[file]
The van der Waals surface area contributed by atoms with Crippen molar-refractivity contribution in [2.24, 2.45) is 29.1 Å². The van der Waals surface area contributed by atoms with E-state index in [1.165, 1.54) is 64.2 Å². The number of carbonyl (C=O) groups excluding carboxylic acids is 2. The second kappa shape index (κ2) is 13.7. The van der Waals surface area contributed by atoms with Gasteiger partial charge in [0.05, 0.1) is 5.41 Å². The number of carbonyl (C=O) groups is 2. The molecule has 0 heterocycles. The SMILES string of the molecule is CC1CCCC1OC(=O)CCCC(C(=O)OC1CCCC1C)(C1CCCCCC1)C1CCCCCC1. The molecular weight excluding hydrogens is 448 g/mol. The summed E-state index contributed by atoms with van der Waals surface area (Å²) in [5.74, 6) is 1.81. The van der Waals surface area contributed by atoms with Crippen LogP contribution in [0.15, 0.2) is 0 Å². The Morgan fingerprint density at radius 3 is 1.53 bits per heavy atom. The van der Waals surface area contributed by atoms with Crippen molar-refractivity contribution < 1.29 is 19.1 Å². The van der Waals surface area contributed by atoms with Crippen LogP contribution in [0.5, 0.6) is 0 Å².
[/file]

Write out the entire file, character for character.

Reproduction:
The van der Waals surface area contributed by atoms with Crippen molar-refractivity contribution in [2.24, 2.45) is 29.1 Å². The van der Waals surface area contributed by atoms with E-state index in [1.165, 1.54) is 64.2 Å². The number of carbonyl (C=O) groups excluding carboxylic acids is 2. The second kappa shape index (κ2) is 13.7. The van der Waals surface area contributed by atoms with Gasteiger partial charge in [0.05, 0.1) is 5.41 Å². The number of carbonyl (C=O) groups is 2. The molecule has 0 heterocycles. The SMILES string of the molecule is CC1CCCC1OC(=O)CCCC(C(=O)OC1CCCC1C)(C1CCCCCC1)C1CCCCCC1. The molecular weight excluding hydrogens is 448 g/mol. The summed E-state index contributed by atoms with van der Waals surface area (Å²) in [5.74, 6) is 1.81. The van der Waals surface area contributed by atoms with Crippen LogP contribution in [0.15, 0.2) is 0 Å². The Morgan fingerprint density at radius 3 is 1.53 bits per heavy atom. The van der Waals surface area contributed by atoms with Crippen molar-refractivity contribution < 1.29 is 19.1 Å². The van der Waals surface area contributed by atoms with Crippen LogP contribution in [0.5, 0.6) is 0 Å².